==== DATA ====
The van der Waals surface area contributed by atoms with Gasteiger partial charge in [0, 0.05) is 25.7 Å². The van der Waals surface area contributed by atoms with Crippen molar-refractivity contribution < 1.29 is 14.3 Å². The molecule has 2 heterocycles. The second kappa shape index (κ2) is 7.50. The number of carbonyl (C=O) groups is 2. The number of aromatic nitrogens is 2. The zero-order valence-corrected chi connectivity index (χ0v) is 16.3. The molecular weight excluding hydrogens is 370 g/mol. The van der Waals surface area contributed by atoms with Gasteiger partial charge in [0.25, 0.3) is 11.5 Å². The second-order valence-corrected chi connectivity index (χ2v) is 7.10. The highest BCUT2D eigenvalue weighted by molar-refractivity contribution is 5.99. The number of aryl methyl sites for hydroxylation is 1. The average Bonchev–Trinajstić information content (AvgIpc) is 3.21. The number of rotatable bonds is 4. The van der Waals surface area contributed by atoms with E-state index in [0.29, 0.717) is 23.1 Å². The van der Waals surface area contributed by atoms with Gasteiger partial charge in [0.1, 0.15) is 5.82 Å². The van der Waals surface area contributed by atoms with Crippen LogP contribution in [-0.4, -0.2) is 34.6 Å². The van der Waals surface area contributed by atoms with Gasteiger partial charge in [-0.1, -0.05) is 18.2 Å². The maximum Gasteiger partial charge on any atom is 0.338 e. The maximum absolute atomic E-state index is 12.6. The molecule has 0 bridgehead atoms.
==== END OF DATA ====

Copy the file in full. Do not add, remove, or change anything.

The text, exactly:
The van der Waals surface area contributed by atoms with Gasteiger partial charge in [0, 0.05) is 25.7 Å². The van der Waals surface area contributed by atoms with Crippen molar-refractivity contribution < 1.29 is 14.3 Å². The molecule has 2 heterocycles. The second kappa shape index (κ2) is 7.50. The number of carbonyl (C=O) groups is 2. The number of aromatic nitrogens is 2. The zero-order valence-corrected chi connectivity index (χ0v) is 16.3. The molecular weight excluding hydrogens is 370 g/mol. The van der Waals surface area contributed by atoms with Gasteiger partial charge in [0.25, 0.3) is 11.5 Å². The second-order valence-corrected chi connectivity index (χ2v) is 7.10. The highest BCUT2D eigenvalue weighted by molar-refractivity contribution is 5.99. The number of aryl methyl sites for hydroxylation is 1. The average Bonchev–Trinajstić information content (AvgIpc) is 3.21. The number of rotatable bonds is 4. The van der Waals surface area contributed by atoms with E-state index in [0.29, 0.717) is 23.1 Å². The van der Waals surface area contributed by atoms with Gasteiger partial charge in [0.1, 0.15) is 5.82 Å². The van der Waals surface area contributed by atoms with Crippen LogP contribution in [-0.4, -0.2) is 34.6 Å². The van der Waals surface area contributed by atoms with Gasteiger partial charge in [-0.1, -0.05) is 18.2 Å². The maximum Gasteiger partial charge on any atom is 0.338 e. The maximum absolute atomic E-state index is 12.6. The molecule has 0 bridgehead atoms.